If you guarantee a loan, you are only responsible to repay the debt if the borrower, as principal obligor, is officially in default, right? Guarantors have generally been safe to rely upon this principle, but a recent Ontario Court of Appeal decision comes to a different conclusion. In Madison Joe Holdings Inc. v Mill Street & Co. Inc. (Madison), the Court held that guarantors may be responsible for the debts and obligations of a borrower, even if the borrower itself has not defaulted under the terms of the loan documents.
In some ways, Madison is a cautionary tale for drafters, but it does call on loan parties and lenders alike to take a careful look at their documents to make sure they capture the parties’ true intentions both in terms of guarantor recourse and intercreditor rights.
In 2014, Mill Street agreed to buy a company called All Source from Madison Joe Holdings Inc. (MJH). Mill Street purchased the first 50% of All Source through, among other things, two vendor-take back promissory notes to MJH. In 2016, Mill Street acquired the remaining 50% interest in All Source. At that time, Mill Street still owed payments to MJH in connection with the first purchase. To restructure the debt, the existing promissory notes were extinguished and All Source executed two new ones in their place. The new notes were guaranteed by Mill Street and its two principals, Noah and Roy Murad.
In connection with the second 50% purchase, All Source entered into a loan agreement with TD Bank. In addition, TD Bank, All Source and MJH entered into an intercreditor and subordination agreement (ICA). The ICA restricted All Source from making payments to MJH under the notes if such payments would cause All Source to break the financial covenants set out in the loan agreement with TD Bank. After the new notes were executed, All Source paid the required monthly interest payments but failed to pay the principal and outstanding interest owing upon their maturity date due to the restrictions in the ICA. MJH commenced an action against All Source as the principal obligor, and Mill Street, Noah and Roy as guarantors.
Motion judge’s reasoning
The motion judge found that although the ICA had restricted All Source from making payments to MJH due to its financial condition, it did not protect the guarantors from their obligations under the notes. The notes echoed the ICA, providing that it was an “Event of Default” for All Source to fail to make any payments when due unless All Source was prevented from doing so by TD Bank’s refusal to provide the required consent to such payments. The guarantee, on the other hand, did not refer to any exemption related to the ICA and said instead that the guarantors would owe money to MJH “as a result of [All Source]’s default in making payments due under the [notes] in accordance with its terms …”.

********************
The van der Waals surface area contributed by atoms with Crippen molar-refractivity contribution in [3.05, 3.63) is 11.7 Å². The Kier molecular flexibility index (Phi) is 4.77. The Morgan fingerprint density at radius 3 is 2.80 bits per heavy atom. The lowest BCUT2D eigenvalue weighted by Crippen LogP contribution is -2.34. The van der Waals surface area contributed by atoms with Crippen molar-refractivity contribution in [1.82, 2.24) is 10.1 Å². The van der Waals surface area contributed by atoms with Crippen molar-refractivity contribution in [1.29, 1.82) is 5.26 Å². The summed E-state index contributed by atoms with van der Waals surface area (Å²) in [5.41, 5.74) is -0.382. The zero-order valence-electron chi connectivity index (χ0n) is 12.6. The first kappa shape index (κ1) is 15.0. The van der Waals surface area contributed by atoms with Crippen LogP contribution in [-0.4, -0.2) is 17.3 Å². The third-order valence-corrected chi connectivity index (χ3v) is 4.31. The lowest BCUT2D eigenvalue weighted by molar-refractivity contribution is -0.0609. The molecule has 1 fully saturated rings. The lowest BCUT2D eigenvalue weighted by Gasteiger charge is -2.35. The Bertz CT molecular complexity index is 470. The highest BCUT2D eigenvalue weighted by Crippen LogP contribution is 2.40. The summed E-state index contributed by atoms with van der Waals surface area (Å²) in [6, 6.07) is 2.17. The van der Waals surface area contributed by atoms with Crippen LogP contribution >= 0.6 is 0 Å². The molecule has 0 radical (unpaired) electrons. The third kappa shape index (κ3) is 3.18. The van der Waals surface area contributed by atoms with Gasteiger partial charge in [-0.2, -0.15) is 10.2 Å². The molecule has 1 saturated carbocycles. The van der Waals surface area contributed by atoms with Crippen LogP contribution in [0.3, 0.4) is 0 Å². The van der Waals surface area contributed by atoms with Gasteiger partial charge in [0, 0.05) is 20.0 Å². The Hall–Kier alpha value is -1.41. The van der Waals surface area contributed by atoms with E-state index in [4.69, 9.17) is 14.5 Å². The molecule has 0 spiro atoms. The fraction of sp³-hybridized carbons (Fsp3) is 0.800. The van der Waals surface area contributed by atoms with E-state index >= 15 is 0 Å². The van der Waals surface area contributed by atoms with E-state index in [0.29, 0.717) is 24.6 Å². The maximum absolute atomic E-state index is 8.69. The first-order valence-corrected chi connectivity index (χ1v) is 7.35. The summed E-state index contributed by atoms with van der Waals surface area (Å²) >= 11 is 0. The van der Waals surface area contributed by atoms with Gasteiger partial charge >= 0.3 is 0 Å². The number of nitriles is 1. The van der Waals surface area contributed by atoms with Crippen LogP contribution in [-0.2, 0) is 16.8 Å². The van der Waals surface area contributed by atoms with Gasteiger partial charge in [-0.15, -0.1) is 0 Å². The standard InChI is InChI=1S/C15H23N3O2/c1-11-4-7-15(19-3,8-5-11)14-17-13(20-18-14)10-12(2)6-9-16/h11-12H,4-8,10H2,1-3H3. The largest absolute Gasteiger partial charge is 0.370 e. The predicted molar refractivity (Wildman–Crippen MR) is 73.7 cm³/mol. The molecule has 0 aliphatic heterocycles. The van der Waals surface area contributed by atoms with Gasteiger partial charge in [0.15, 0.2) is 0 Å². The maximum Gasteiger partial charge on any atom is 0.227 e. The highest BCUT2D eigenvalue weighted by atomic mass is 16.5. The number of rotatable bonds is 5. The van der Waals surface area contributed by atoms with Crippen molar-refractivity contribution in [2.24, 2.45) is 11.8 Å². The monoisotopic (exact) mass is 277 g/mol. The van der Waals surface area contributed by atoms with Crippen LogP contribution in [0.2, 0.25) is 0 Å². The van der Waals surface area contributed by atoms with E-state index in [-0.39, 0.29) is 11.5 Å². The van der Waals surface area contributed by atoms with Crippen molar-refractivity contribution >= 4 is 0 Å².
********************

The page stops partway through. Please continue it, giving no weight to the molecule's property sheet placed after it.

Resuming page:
Even though All Source was not in default of the principal payments according to the notes, the principal’s default did technically take place when All Source failed to pay. The guarantors were therefore found to be liable to MJH for all that All Source was restricted from paying.
Ontario Court of Appeal decision
The majority of the Court agreed with the motion judge and found that All Source’s failure to pay MJH due to the financial restrictions in the ICA could be considered a default that triggered the ability to call on or enforce the guarantees. The decision relied on the reference to “default” rather than “Event of Default” as the trigger to the guarantees. The appellant’s argument that non-payment did not equal default was rejected, and the Court reinforced that guarantees are to be read so as to give effect to the apparent intent of the parties, so as to afford fair protection to the creditor.
Guarantors should be careful to ensure that they are aware of whether or not their guarantee payments are restricted. The key takeaways for guarantors and their counsel are:
- Be careful to match the language of the guarantees to include any exemptions provided to the borrower in the underlying loan agreement.
- Consider a request to be party to or at least included in the negotiation of any intercreditor agreements.
- Consider the “fair protection rule” that courts always interpret a guarantee so that the protection or security which it affords to a creditor is rendered real rather than illusory.
Although this case appears to be a direct warning to guarantors about potential liability above-and-beyond what may be expected, there are a few considerations for subordinate and senior lenders to take note of:
- Consider whether any proposed restrictions to guarantee payments in the underlying documents or the intercreditor agreement itself would prejudice lenders’ intercreditor rights.
- Even with standard, full-recourse guarantees, speak with counsel about any potential limitations on your recourse against guarantors.
All parties and their counsel should carefully consider their interests and how to manage possible risks. The outcome in Madison is an example of the importance of careful drafting, thoughtful consideration of the parties’ intentions, and understanding the big picture when balancing the interests in multi-party loan structures.